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[Column] Learn from Ukraine’s Cyber ​​Defense

[Column] Learn from Ukraine’s Cyber ​​Defense

Kim Min-seok

The author is an editorial writer and senior researcher at the Institute for Military and Security Affairs at the JoongAng Ilbo.

“Be afraid and wait for the worst!” a text read as Ukrainian government websites and those of other institutions were hacked before Russia attacked its neighbor on February 24. The warning was posted on January 14. The digital offensive created terror across Ukraine before Russia carried out the invasion. It was a type of psychological warfare designed to unsettle and demoralize Ukrainians entering a war with a global power like Russia.

Russia stole personal information of Ukrainian government officials through hacking to threaten them with emails. The hackers then took down the websites of government offices and institutions to prevent them from warning the people of an impending invasion.

Ten months into the war, Ukraine has held its ground with assistance in weapons and defense resources from the United States and other members of the North Atlantic Treaty Organization (NATO). Meanwhile, under Western-led sanctions, Russia has been struggling amid shortages, such as artillery. Russia is currently bombing energy infrastructure in Ukraine to cause more pain to civilians in the winter.

Cyber ​​warfare has become a crucial component of the war between Russia and Ukraine. We have never seen such a methodical application of cyber warfare.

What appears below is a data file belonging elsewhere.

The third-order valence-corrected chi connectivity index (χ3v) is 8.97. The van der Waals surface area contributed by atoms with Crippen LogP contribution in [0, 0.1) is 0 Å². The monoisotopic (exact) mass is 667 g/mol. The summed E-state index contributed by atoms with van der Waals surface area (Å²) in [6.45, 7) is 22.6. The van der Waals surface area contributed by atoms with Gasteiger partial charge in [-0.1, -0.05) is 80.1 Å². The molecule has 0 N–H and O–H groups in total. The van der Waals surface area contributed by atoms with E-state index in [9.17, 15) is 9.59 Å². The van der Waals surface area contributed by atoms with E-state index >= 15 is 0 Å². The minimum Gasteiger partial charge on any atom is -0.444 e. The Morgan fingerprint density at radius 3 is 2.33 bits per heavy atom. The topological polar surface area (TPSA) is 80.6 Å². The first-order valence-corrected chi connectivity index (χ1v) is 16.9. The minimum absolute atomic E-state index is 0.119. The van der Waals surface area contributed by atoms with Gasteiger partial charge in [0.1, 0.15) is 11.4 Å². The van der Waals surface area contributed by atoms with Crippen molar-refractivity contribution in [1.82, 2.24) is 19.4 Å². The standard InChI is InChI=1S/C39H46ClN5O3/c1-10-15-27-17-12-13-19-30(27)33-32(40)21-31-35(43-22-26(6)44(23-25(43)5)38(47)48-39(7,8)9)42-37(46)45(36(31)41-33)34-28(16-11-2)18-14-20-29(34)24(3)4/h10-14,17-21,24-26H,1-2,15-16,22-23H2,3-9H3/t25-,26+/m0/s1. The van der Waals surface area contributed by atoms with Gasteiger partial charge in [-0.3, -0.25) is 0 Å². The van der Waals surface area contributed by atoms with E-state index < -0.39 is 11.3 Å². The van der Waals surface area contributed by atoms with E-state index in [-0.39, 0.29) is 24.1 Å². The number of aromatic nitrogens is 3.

The war on cyberspace puts South Korea on alert in its confrontation with North Korea, a country with the world’s second or third best cyber warfare capabilities. As South Korea is arguably the world’s most connected society, heavily dependent on the internet and IT infrastructure, the country could suffer colossal damage if it does not fully prepare itself against cyberattacks from North Korea.

Russia planned a three-stage hybrid war with Ukraine, starting with cyber attacks and a propaganda campaign before launching full-scale combat operations. In the first step, it destabilizes the administrative network through electronic intrusion and hacking. In the second phase, it spreads disinformation through manipulation of the IT network in Ukraine to demoralize the Ukrainian people. It then deploys troops and ends the war as quickly as possible.

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The cyberattack had three missions: First, to disconnect and crash Ukraine’s power and telecommunications networks within 24 hours; second, to render Ukraine’s judicial system dysfunctional in order to prevent law enforcement from arresting pro-Russian citizens or agents; third, disabling websites of the Office of the President, the Joint Chiefs of Staff, the Legislature, and the Cabinet to interfere with war operations. If North Korea invades South Korea, it may use such tactics almost in the same way.

Russia carefully planned the cyber operation. According to AO Kaspersky Lab, Russia planted a destructive malware called WhisperGate from December 21 to 23 in 2021. Five days later, a similar data-wiping malware called Hermetic Wiper broke into systems in Ukraine.

On January 13 this year, Russia spread WhisperGate to some networks of government offices in Ukraine. The attack took over from the next day. Government websites were manipulated. Mobile apps and ATM system crashed.

Russia’s Advanced Persistent Threat (APT) even attacked foreign missions in Ukraine. In mid-February, Ukrainian banking and military websites came down from Russia’s denial-of-service (DDoS) bombing. Russia has denied any involvement.

On February 23 – a day before the war – a swarm of malware was unleashed to invade government, military, financial institutions, airlines and IT service networks. Fake news texts were sent out to Ukrainian citizens. On the day of the February 24 invasion, most of the websites of Ukrainian government networks were subjected to ruthless hacking. Local media organizations and European government officials fell victim to DDos attacks and phishing campaigns.